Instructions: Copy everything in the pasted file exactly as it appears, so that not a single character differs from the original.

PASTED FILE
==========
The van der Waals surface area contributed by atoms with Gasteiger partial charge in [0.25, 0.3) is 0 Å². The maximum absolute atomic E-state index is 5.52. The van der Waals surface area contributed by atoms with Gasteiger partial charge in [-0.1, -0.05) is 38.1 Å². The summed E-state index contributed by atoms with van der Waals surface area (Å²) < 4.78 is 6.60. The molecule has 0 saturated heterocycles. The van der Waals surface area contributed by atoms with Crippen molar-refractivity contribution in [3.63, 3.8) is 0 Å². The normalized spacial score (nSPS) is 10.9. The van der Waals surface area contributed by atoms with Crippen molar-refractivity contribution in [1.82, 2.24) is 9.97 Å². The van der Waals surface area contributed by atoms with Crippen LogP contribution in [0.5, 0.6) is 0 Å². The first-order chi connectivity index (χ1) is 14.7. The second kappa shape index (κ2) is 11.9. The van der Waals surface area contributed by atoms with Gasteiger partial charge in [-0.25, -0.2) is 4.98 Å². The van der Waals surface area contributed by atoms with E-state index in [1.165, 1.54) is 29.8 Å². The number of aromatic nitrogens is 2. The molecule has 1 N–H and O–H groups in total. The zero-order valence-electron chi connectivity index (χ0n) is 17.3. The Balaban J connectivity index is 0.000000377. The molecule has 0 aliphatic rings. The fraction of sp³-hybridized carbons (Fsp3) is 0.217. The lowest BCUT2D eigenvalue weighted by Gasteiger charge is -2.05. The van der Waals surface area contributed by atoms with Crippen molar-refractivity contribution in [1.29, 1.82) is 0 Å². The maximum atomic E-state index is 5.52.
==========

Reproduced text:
The van der Waals surface area contributed by atoms with Gasteiger partial charge in [0.25, 0.3) is 0 Å². The maximum absolute atomic E-state index is 5.52. The van der Waals surface area contributed by atoms with Gasteiger partial charge in [-0.1, -0.05) is 38.1 Å². The summed E-state index contributed by atoms with van der Waals surface area (Å²) < 4.78 is 6.60. The molecule has 0 saturated heterocycles. The van der Waals surface area contributed by atoms with Crippen molar-refractivity contribution in [3.63, 3.8) is 0 Å². The normalized spacial score (nSPS) is 10.9. The van der Waals surface area contributed by atoms with Crippen molar-refractivity contribution in [1.82, 2.24) is 9.97 Å². The van der Waals surface area contributed by atoms with Crippen LogP contribution in [0.5, 0.6) is 0 Å². The first-order chi connectivity index (χ1) is 14.7. The second kappa shape index (κ2) is 11.9. The van der Waals surface area contributed by atoms with Gasteiger partial charge in [-0.25, -0.2) is 4.98 Å². The van der Waals surface area contributed by atoms with E-state index in [1.165, 1.54) is 29.8 Å². The number of aromatic nitrogens is 2. The molecule has 1 N–H and O–H groups in total. The zero-order valence-electron chi connectivity index (χ0n) is 17.3. The Balaban J connectivity index is 0.000000377. The molecule has 0 aliphatic rings. The fraction of sp³-hybridized carbons (Fsp3) is 0.217. The lowest BCUT2D eigenvalue weighted by Gasteiger charge is -2.05. The van der Waals surface area contributed by atoms with Crippen molar-refractivity contribution in [1.29, 1.82) is 0 Å². The maximum atomic E-state index is 5.52.